Through Rethink Food, restaurants are combatting the rising food insecurity in America while cutting back on wasted food.

By Oset Babür
January 05, 2021
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Food in Takeout Container
Credit: Rethink Food

When Matt Jozwiak, formerly a cook at pedigreed restaurants including Eleven Madison Park and Noma, staged in France, he was amazed by how fine-dining kitchens effortlessly exhausted their ingredients: Fennel branches were used to smoke salmon; salmon bones were carefully scraped for tartare­—nothing was wasted. Back home in the United States, by contrast, food waste was commonplace—70 billion tons of food went to landfills each year. Certain there must be a better way, Jozwiak launched Rethink Food in 2017, collecting excess food from restaurants, grocery stores, and corporate kitchens to create meals for those in need.

While 2020 proved a thin year for silver linings in the hospitality industry, Jozwiak saw a chance for his nonprofit to give restaurant employees the work and dependable revenue they desperately needed, while tackling rising food insecurity and cutting down on wasted food. Jozwiak's former employer and 2005 F&W Best New Chef Daniel Humm proposed heading up a new project called Rethink Certified to establish partnerships with restaurants, asking them to develop and cook meals for New Yorkers experiencing food insecurity in exchange for a guaranteed fee paid out by Rethink Food, therefore allowing operators to both retain staff and make rent.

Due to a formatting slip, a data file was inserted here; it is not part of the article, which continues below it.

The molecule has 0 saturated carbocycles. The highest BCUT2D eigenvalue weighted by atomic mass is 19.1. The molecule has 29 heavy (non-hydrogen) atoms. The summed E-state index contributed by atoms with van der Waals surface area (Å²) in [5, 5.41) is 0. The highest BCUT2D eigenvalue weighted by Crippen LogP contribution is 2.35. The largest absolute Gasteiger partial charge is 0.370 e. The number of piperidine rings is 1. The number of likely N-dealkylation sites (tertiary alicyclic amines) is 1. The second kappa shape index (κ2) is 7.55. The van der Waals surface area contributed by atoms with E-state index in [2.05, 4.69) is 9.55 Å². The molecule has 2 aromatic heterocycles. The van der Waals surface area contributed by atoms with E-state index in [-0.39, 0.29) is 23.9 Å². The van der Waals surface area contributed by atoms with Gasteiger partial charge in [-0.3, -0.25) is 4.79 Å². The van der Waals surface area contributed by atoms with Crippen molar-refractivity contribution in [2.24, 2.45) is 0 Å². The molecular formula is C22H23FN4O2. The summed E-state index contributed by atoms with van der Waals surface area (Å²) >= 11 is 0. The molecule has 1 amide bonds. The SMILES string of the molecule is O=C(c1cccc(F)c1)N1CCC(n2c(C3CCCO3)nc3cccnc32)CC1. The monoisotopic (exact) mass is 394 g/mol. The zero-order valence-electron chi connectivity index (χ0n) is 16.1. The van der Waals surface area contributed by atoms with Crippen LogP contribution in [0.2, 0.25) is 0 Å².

Once certified, restaurants benefit from Rethink Food's operations support, which includes access to a platform that allows operators to track meal demand in specific neighborhoods. "We see ourselves as a conduit. The chefs [contribute meals], and then we matchmake in the community," says Jozwiak. Pre-COVID, Rethink Food was distributing 8,000 meals per week, and they've served over 2.5 million meals in total, prepared by restaurants like Adda, Gramercy Tavern, and FieldTrip and distributed at more than 75 different local organizations, including Brooklyn's Prayer Mission, soup kitchens like Neighbors Together, and community centers, such as the Bronx House and APNA Adult Day Care in Coney Island.

This year, Rethink Food aims to operate food trucks and cafés in cities like Chicago, Nashville, and San Francisco that will operate on a pay-what-you-can model; their first café, which opened in Brooklyn in May 2020, offers an ever-changing restaurant-supplied menu that might, on any given day, include barbecue chicken or salad, as well as pantry staples, for a requested $5 donation. Humm and Jozwiak are looking to hit 400 Rethink Certified restaurant partners in the next year. "We have to take our time and develop relationships with local chefs and really figure out [what each community needs] before we go in there," says Jozwiak. "A lot of what has been successful comes from being thoughtful and trying to understand the climate."

Waste Not

Ready to get your restaurant Rethink Certified? Learn more at rethinkfood.org. Not a restaurateur? You can still make a donation to fund fresh, nutritious meals for those in need at give.rethinkfood.org.